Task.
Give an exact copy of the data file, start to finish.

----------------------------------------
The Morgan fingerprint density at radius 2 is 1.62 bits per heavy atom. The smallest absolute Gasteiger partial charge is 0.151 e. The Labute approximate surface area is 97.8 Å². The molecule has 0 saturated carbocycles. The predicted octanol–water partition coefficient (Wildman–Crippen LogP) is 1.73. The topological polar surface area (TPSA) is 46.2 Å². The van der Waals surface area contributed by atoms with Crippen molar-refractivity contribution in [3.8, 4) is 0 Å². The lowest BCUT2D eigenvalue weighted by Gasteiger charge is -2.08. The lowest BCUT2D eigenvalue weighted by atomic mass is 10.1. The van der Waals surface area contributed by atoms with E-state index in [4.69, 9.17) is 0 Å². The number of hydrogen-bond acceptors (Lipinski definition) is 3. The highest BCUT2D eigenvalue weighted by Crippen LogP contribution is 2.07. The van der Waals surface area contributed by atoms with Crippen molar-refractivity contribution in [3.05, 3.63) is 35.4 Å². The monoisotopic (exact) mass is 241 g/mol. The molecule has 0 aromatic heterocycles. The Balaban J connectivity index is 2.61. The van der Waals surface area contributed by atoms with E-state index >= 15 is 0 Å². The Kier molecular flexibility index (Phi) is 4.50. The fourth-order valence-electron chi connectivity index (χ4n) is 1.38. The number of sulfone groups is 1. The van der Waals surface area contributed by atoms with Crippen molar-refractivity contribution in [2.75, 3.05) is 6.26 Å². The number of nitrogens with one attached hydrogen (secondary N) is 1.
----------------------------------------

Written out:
The Morgan fingerprint density at radius 2 is 1.62 bits per heavy atom. The smallest absolute Gasteiger partial charge is 0.151 e. The Labute approximate surface area is 97.8 Å². The molecule has 0 saturated carbocycles. The predicted octanol–water partition coefficient (Wildman–Crippen LogP) is 1.73. The topological polar surface area (TPSA) is 46.2 Å². The van der Waals surface area contributed by atoms with Crippen molar-refractivity contribution in [3.8, 4) is 0 Å². The lowest BCUT2D eigenvalue weighted by Gasteiger charge is -2.08. The lowest BCUT2D eigenvalue weighted by atomic mass is 10.1. The van der Waals surface area contributed by atoms with E-state index in [4.69, 9.17) is 0 Å². The number of hydrogen-bond acceptors (Lipinski definition) is 3. The highest BCUT2D eigenvalue weighted by Crippen LogP contribution is 2.07. The van der Waals surface area contributed by atoms with Crippen molar-refractivity contribution in [3.05, 3.63) is 35.4 Å². The monoisotopic (exact) mass is 241 g/mol. The molecule has 0 aromatic heterocycles. The Balaban J connectivity index is 2.61. The van der Waals surface area contributed by atoms with E-state index >= 15 is 0 Å². The Kier molecular flexibility index (Phi) is 4.50. The fourth-order valence-electron chi connectivity index (χ4n) is 1.38. The number of sulfone groups is 1. The van der Waals surface area contributed by atoms with Crippen molar-refractivity contribution in [2.75, 3.05) is 6.26 Å². The number of nitrogens with one attached hydrogen (secondary N) is 1.